Oh no!
It looks like you aren't logged in to the Ethel community. Log in to get the best user experience, save your favorite articles and quotes, and follow our authors.
Don't have an Online Account? Subscribe here

Proof That it’s Never Too Late for Romance

I'm in my 80s and feel alive again.

Comment Icon
Older couple kissing outside on a blanket
Getty Images
Comment Icon

The day before my 50th wedding anniversary, my husband passed away. I got married in my mid-20s (before the pill), and he was the only man I ever slept with. After he died, I figured I would go to my grave never having had another man in my life. That is, until I turned 80.

For the first few months in widowhood, there was a lot to keep me busy. I learned to eat dinner alone, pay the mortgage bills on time and put gas into my car without spilling it all over my shoes.

But soon something felt amiss. One night, as I came home into an empty and darkened house, it hit me. I was lonely. No matter how troublesome my marriage was at times, there was always comfort in having someone to complain to, to laugh with, to share a meal with.

But when you haven’t had a date in a half-century, where do you begin?

I asked friends, who shared their later-in-life love affairs. Go where older singles mingle, Barbara suggested. A love affair bloomed when she met Ben, 90, a good-looking and sharply dressed widower, at an event sponsored by her local community center.  It was instant kismet, she said. “We chattered until the center’s lights were dimmed. Banter flowed easily, and I felt like a teenager when he asked for my phone number.’’ Sad as she was when Ben died, two years later, she had few regrets. “Those two years were a bonus, something I never expected!”  

As the saying goes: “It’s better to have loved than to not have had love at all.”

Sheila agreed. When Sheila’s husband, Ralph, passed away a few weeks before her 80th birthday, she learned that Eli, a friend from her old neighborhood, had lost his wife, so she gave him a call. The two met for dinner, having gone in separate cars to the restaurant. “We talked as friends for hours about our families, having gone to each other’s children’s weddings, baby showers, etcetera.”

By the time they left the restaurant it was dark outside. “Not only did Eli walk me to my car; he waited until I drove away,” she noted, adding that this act made her feel safe and protected. “That was a big turn-on for me,” Sheila said. “I felt alive again!”

Cy understands that feeling. After two marriages, he wasn’t looking to meet anyone. That is, until he met my friend Sally, three years ago. He “went bonkers” when he saw her at a friend’s party. Sally had been widowed for about a year and was determined to live on her own. Cy, however, pursued her with loving cards and corny letters and finally got her to go on a dinner date.

That was the beginning of a fun-loving and very romantic relationship — walks along the beach, movies, even arguments about politics.

When Sally, at 83, was diagnosed with stage 4 pancreatic cancer, Cy moved into her apartment and cared for her until the end. At her funeral, I told Cy how happy he had made Sally these past few years. He teared up and said, “But not as happy as she made me.’’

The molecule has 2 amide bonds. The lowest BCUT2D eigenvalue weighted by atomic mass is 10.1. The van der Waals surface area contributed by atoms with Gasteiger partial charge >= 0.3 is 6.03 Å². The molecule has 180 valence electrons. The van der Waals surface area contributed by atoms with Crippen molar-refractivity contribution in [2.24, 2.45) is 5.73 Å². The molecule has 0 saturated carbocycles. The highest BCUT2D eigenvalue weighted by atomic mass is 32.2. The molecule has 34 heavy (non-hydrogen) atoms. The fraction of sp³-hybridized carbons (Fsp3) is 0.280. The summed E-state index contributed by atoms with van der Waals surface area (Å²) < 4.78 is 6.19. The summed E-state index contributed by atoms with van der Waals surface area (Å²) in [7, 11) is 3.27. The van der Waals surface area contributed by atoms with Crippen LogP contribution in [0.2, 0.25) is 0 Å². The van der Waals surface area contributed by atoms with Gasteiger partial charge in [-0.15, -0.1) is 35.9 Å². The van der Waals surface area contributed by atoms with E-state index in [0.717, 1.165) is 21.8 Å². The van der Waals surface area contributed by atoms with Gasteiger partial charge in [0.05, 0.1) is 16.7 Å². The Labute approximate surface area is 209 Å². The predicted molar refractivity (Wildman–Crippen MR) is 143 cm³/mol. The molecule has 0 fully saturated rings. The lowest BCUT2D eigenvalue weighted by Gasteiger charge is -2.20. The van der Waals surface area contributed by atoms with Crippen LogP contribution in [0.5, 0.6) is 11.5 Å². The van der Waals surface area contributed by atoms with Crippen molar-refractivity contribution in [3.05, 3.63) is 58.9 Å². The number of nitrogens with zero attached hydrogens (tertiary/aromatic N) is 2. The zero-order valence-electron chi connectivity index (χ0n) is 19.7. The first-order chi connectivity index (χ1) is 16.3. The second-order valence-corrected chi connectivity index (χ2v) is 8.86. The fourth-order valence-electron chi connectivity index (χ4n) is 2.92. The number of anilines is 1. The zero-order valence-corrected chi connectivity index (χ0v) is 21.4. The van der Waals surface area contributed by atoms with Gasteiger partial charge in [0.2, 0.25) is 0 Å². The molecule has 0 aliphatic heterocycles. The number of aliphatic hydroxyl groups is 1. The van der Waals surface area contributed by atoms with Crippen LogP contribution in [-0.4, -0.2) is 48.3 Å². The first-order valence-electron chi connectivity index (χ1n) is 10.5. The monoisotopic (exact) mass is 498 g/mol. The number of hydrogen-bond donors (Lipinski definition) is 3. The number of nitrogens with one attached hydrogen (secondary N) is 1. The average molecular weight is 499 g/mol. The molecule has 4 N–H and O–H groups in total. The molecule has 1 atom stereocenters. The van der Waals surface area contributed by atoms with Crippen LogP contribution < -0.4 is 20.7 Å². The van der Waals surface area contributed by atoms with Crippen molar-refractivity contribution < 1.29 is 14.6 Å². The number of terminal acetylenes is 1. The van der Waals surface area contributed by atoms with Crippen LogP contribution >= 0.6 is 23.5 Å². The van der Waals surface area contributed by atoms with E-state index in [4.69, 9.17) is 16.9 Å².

That’s what love looks like when you are 80-plus. 

When a friend suggested I try an online dating site for older folks, I gave it a shot. And that’s how I met Phil. I was 81; he was 84. Even with a balding head and thick glasses, his photo enticed me. His honesty impressed me. His wife of 60 years was living in a memory care facility for those with advanced Alzheimer’s disease.

He wrote that he was lonely, and because he was still legally married, he felt stuck between a rock and a hard place. Life is short, he said, and he would like someone with whom to share dinner, enjoy a movie, have some laughs, even hold hands and hug. His comments mirrored my feelings to a tee.   

At first I was hesitant to date someone legally married, especially when a good friend chastised me for what she believed was immoral behavior. I believe that at our age that rule no longer applies. I told her you need to be in Phil’s shoes to understand that his loss is not much different from mine.

Phil and I met for coffee. Between sips of decaf and bites of babka, we swapped stories and photos of our kids and grandkids. I loved how his face lit up when he showed me a cellphone video of his adorable great-grandchild. He listened intently as I shared stories of my long life, which made me feel cared for and desired. Sex, the way we once knew it, may be off the table, but even at my age sparks fly.  

On a recent walk in the park, Phil reached for my hand when he saw I was slowing down, as my legs were getting tired. I melted. Soon, one strong feeling led to another. As we drove back to my house, I knew that hand-holding was no longer enough. Within minutes we were lying in bed, legs and arms wrapped around each other’s partially naked bodies. OK, so we had to do a little twisting and turning when arthritis got in the way. Fully satisfied, we fell fast asleep. Phil never heard my snoring. He had left his hearing aids at home.

Loving and being loved is crucial at any age, but it’s not easy to find that special someone in our later years. I have been lucky — and open to it.

Editor's Picks
Find money-making endeavors that are personally satisfying.
, July 18, 2024
Here are the ones that top the list.
, July 18, 2024
It's incredibly welcoming, especially for older women travelers.
, July 18, 2024